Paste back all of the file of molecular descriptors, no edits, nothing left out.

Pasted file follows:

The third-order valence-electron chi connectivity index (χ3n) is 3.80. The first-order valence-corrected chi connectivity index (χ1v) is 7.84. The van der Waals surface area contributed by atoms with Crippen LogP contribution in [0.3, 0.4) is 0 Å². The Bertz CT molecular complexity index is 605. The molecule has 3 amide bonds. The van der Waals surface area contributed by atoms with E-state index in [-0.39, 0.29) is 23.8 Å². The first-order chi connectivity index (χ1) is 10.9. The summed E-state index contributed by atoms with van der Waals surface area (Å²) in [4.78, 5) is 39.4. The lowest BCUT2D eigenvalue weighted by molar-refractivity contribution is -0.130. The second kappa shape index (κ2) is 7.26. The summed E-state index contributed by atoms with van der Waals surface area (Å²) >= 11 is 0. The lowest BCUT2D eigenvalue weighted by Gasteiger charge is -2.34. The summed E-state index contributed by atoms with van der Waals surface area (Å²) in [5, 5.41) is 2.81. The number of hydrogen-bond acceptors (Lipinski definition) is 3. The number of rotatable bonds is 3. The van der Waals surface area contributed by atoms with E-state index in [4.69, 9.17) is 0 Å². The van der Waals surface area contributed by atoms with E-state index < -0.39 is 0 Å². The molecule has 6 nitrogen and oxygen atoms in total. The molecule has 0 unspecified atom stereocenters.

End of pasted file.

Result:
The third-order valence-electron chi connectivity index (χ3n) is 3.80. The first-order valence-corrected chi connectivity index (χ1v) is 7.84. The van der Waals surface area contributed by atoms with Crippen LogP contribution in [0.3, 0.4) is 0 Å². The Bertz CT molecular complexity index is 605. The molecule has 3 amide bonds. The van der Waals surface area contributed by atoms with E-state index in [-0.39, 0.29) is 23.8 Å². The first-order chi connectivity index (χ1) is 10.9. The summed E-state index contributed by atoms with van der Waals surface area (Å²) in [4.78, 5) is 39.4. The lowest BCUT2D eigenvalue weighted by molar-refractivity contribution is -0.130. The second kappa shape index (κ2) is 7.26. The summed E-state index contributed by atoms with van der Waals surface area (Å²) >= 11 is 0. The lowest BCUT2D eigenvalue weighted by Gasteiger charge is -2.34. The summed E-state index contributed by atoms with van der Waals surface area (Å²) in [5, 5.41) is 2.81. The number of hydrogen-bond acceptors (Lipinski definition) is 3. The number of rotatable bonds is 3. The van der Waals surface area contributed by atoms with E-state index in [4.69, 9.17) is 0 Å². The van der Waals surface area contributed by atoms with E-state index < -0.39 is 0 Å². The molecule has 6 nitrogen and oxygen atoms in total. The molecule has 0 unspecified atom stereocenters.